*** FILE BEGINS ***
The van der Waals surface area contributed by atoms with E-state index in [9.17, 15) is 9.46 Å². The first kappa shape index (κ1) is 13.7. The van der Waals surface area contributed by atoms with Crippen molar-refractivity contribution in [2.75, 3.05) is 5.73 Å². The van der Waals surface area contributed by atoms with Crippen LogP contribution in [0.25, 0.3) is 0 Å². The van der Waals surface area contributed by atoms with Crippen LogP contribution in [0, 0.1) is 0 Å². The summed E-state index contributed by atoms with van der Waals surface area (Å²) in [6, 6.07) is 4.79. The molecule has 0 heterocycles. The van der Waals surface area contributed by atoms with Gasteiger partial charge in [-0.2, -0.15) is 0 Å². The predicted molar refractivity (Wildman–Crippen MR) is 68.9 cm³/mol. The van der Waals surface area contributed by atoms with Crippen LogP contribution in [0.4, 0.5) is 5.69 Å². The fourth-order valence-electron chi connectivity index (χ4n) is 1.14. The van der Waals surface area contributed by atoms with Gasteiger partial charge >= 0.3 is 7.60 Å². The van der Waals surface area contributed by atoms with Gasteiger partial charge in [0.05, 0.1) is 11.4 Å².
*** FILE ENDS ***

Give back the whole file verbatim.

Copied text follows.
The van der Waals surface area contributed by atoms with E-state index in [9.17, 15) is 9.46 Å². The first kappa shape index (κ1) is 13.7. The van der Waals surface area contributed by atoms with Crippen molar-refractivity contribution in [2.75, 3.05) is 5.73 Å². The van der Waals surface area contributed by atoms with Crippen LogP contribution in [0.25, 0.3) is 0 Å². The van der Waals surface area contributed by atoms with Crippen LogP contribution in [0, 0.1) is 0 Å². The summed E-state index contributed by atoms with van der Waals surface area (Å²) in [6, 6.07) is 4.79. The molecule has 0 heterocycles. The van der Waals surface area contributed by atoms with Gasteiger partial charge in [-0.2, -0.15) is 0 Å². The predicted molar refractivity (Wildman–Crippen MR) is 68.9 cm³/mol. The van der Waals surface area contributed by atoms with Crippen LogP contribution in [0.4, 0.5) is 5.69 Å². The fourth-order valence-electron chi connectivity index (χ4n) is 1.14. The van der Waals surface area contributed by atoms with Gasteiger partial charge >= 0.3 is 7.60 Å². The van der Waals surface area contributed by atoms with Gasteiger partial charge in [0.05, 0.1) is 11.4 Å².